Mortgages taken out by new buyers accounted for less than 30 per cent of lending for the first time during February.

The Council of mortgage Lenders said just 29 per cent of all loans were taken out by people taking their first step on to the property ladder, compared with a long-term average of more than 45 per cent.

First-time buyers might be less confident than others as they did not have any equity to cushion them against possible house price falls while affordability constraints might also be holding them back.

At the same time, overall levels of mortgage lending showed signs of slowing, falling to £17.8 billion in February from £19.4 billion the previous month.

The British Bankers' Association, which measures lending by the major banks, also reported an easing in the rate of growth.

It said mortgage lending, after redemptions and repayments, increased by £4.96 billion last month, down from £5.29 billion in January.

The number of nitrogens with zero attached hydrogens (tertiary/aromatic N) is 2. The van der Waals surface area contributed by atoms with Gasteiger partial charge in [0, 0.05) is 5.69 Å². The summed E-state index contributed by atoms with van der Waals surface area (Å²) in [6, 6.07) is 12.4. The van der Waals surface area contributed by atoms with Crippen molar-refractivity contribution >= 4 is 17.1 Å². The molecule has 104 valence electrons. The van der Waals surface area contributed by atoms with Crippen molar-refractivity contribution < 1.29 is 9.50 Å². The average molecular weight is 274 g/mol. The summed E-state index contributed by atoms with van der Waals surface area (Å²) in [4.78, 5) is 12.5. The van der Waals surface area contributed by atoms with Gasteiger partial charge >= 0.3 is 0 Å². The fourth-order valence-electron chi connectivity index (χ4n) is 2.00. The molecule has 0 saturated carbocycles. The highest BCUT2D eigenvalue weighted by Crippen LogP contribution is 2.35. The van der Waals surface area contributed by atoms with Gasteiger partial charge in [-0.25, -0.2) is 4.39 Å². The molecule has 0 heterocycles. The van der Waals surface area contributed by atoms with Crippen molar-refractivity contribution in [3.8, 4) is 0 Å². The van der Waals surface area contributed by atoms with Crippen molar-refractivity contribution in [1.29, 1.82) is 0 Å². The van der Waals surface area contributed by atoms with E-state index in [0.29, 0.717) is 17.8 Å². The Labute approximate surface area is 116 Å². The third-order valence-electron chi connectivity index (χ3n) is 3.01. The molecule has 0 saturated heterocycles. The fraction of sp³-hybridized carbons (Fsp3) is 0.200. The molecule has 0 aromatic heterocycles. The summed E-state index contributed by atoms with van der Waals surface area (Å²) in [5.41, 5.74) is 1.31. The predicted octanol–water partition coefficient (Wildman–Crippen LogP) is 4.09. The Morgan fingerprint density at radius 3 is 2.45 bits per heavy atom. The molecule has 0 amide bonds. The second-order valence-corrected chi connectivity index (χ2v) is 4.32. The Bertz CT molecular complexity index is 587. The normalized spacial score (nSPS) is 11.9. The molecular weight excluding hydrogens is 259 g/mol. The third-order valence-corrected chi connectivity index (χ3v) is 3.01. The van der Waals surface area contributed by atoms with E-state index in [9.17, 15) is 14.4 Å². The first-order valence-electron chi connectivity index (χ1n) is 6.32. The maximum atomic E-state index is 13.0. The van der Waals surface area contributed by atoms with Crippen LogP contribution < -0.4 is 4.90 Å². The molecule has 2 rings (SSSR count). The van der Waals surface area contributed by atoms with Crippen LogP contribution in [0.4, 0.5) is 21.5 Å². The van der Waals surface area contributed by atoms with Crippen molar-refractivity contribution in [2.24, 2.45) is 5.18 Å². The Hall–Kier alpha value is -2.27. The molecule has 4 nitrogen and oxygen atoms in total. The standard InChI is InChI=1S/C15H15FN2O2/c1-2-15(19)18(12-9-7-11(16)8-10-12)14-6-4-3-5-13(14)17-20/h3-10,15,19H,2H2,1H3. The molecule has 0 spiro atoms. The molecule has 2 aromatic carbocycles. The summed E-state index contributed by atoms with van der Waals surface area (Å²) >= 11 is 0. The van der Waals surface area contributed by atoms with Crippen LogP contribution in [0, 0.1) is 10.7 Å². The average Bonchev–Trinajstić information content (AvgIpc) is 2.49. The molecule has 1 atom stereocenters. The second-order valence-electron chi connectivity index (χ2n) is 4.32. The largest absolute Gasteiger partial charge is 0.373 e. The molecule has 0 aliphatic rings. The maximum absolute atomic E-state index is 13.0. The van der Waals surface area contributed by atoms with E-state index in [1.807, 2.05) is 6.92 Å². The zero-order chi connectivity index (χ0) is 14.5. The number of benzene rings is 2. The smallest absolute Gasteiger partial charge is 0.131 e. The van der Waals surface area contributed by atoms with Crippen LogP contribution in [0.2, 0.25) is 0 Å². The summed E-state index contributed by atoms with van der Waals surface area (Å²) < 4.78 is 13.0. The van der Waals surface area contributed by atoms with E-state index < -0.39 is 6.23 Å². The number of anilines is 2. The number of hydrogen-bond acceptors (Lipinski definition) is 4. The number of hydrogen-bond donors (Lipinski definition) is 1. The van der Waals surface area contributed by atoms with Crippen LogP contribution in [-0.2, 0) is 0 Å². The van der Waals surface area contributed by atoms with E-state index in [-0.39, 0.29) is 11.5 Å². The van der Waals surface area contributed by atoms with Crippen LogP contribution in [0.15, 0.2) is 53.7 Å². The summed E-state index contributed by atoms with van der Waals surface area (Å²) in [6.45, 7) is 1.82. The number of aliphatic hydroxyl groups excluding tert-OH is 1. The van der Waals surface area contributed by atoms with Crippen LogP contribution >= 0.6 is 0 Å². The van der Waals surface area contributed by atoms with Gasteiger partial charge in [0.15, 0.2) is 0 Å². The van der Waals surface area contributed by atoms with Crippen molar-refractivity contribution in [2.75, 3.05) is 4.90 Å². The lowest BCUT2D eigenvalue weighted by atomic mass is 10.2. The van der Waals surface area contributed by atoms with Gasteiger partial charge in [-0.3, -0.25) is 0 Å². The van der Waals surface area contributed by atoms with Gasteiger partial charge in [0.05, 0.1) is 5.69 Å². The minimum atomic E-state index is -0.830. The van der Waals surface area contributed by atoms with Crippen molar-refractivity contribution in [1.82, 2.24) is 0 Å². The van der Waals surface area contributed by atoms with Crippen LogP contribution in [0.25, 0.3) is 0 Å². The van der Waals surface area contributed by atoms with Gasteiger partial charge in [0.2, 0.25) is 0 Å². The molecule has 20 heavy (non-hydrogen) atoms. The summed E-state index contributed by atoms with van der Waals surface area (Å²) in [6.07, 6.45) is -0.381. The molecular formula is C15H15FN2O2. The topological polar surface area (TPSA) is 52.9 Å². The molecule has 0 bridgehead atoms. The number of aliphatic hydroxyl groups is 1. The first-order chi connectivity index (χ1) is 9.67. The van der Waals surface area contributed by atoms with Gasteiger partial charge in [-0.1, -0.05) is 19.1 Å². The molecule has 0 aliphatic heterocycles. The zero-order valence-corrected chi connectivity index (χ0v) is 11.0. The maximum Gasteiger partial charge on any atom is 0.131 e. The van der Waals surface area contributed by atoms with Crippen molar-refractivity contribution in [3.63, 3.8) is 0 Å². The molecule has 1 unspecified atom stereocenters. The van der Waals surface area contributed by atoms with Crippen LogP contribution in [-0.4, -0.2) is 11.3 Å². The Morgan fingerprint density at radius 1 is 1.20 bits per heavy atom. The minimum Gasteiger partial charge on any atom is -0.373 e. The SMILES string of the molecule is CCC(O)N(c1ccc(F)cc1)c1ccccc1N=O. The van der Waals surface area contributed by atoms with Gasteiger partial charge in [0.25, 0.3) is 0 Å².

The council said it was too soon to tell from one month's figures whether this marked the turning point to a less frenetic market.

But it expected house price inflation to return to a period of lower and more sustainable growth during the course of the year.

Remortgaging remained popular during February, accounting for 49 per cent of total lending, with 39 per cent of borrowers taking advantage of the low interest rates through a fixed-rate loan.